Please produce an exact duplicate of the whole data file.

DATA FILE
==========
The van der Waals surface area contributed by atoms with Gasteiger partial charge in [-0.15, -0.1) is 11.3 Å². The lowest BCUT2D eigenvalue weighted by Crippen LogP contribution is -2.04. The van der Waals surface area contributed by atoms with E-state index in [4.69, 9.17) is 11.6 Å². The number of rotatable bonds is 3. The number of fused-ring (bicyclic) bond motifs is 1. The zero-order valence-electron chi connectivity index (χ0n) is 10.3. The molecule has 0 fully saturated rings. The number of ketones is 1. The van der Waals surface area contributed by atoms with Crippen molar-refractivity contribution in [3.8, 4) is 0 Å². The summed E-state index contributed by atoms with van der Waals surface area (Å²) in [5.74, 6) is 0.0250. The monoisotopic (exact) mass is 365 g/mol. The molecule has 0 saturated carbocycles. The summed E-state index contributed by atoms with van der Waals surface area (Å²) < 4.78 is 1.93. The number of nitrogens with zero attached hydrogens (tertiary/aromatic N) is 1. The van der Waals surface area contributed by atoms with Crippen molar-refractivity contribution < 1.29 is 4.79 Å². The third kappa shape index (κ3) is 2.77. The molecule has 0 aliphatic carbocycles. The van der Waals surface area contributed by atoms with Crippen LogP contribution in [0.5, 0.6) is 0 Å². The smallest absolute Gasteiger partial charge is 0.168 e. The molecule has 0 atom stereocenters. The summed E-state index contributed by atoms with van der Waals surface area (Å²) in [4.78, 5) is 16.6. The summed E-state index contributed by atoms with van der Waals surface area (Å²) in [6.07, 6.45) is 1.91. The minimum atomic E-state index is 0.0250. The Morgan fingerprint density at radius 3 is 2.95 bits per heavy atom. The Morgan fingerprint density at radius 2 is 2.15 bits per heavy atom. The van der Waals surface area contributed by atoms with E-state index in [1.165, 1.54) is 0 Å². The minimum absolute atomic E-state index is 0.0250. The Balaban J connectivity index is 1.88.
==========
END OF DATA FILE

The van der Waals surface area contributed by atoms with Gasteiger partial charge in [-0.15, -0.1) is 11.3 Å². The lowest BCUT2D eigenvalue weighted by Crippen LogP contribution is -2.04. The van der Waals surface area contributed by atoms with E-state index in [4.69, 9.17) is 11.6 Å². The number of rotatable bonds is 3. The number of fused-ring (bicyclic) bond motifs is 1. The zero-order valence-electron chi connectivity index (χ0n) is 10.3. The molecule has 0 fully saturated rings. The number of ketones is 1. The van der Waals surface area contributed by atoms with Crippen molar-refractivity contribution in [3.8, 4) is 0 Å². The summed E-state index contributed by atoms with van der Waals surface area (Å²) in [5.74, 6) is 0.0250. The monoisotopic (exact) mass is 365 g/mol. The molecule has 0 saturated carbocycles. The summed E-state index contributed by atoms with van der Waals surface area (Å²) < 4.78 is 1.93. The number of nitrogens with zero attached hydrogens (tertiary/aromatic N) is 1. The van der Waals surface area contributed by atoms with Crippen molar-refractivity contribution < 1.29 is 4.79 Å². The third kappa shape index (κ3) is 2.77. The molecule has 0 aliphatic carbocycles. The van der Waals surface area contributed by atoms with Crippen LogP contribution in [0.5, 0.6) is 0 Å². The smallest absolute Gasteiger partial charge is 0.168 e. The molecule has 0 atom stereocenters. The summed E-state index contributed by atoms with van der Waals surface area (Å²) in [4.78, 5) is 16.6. The summed E-state index contributed by atoms with van der Waals surface area (Å²) in [6.07, 6.45) is 1.91. The minimum atomic E-state index is 0.0250. The Morgan fingerprint density at radius 3 is 2.95 bits per heavy atom. The Morgan fingerprint density at radius 2 is 2.15 bits per heavy atom. The van der Waals surface area contributed by atoms with E-state index in [1.165, 1.54) is 0 Å². The minimum absolute atomic E-state index is 0.0250. The Balaban J connectivity index is 1.88.